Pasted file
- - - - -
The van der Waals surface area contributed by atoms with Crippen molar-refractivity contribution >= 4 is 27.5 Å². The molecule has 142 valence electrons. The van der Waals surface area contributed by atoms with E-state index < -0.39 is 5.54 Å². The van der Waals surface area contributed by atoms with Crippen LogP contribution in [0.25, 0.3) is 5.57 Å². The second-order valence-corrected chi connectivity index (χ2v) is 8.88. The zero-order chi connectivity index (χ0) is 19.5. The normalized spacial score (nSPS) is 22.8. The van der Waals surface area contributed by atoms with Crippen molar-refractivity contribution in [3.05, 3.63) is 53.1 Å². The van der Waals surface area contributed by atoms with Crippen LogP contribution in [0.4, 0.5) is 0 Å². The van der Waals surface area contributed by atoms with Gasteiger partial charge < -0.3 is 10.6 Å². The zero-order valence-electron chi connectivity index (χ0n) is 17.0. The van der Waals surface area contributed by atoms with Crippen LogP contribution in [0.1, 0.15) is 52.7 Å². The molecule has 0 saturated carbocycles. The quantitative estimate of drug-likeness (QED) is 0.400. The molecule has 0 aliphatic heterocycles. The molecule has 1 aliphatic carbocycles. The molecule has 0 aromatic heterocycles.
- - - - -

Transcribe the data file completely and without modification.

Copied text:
The van der Waals surface area contributed by atoms with Crippen molar-refractivity contribution >= 4 is 27.5 Å². The molecule has 142 valence electrons. The van der Waals surface area contributed by atoms with E-state index < -0.39 is 5.54 Å². The van der Waals surface area contributed by atoms with Crippen LogP contribution in [0.25, 0.3) is 5.57 Å². The second-order valence-corrected chi connectivity index (χ2v) is 8.88. The zero-order chi connectivity index (χ0) is 19.5. The normalized spacial score (nSPS) is 22.8. The van der Waals surface area contributed by atoms with Crippen molar-refractivity contribution in [3.05, 3.63) is 53.1 Å². The van der Waals surface area contributed by atoms with Crippen LogP contribution in [0.4, 0.5) is 0 Å². The van der Waals surface area contributed by atoms with Gasteiger partial charge < -0.3 is 10.6 Å². The zero-order valence-electron chi connectivity index (χ0n) is 17.0. The van der Waals surface area contributed by atoms with Crippen LogP contribution in [0.1, 0.15) is 52.7 Å². The molecule has 0 saturated carbocycles. The quantitative estimate of drug-likeness (QED) is 0.400. The molecule has 0 aliphatic heterocycles. The molecule has 1 aliphatic carbocycles. The molecule has 0 aromatic heterocycles.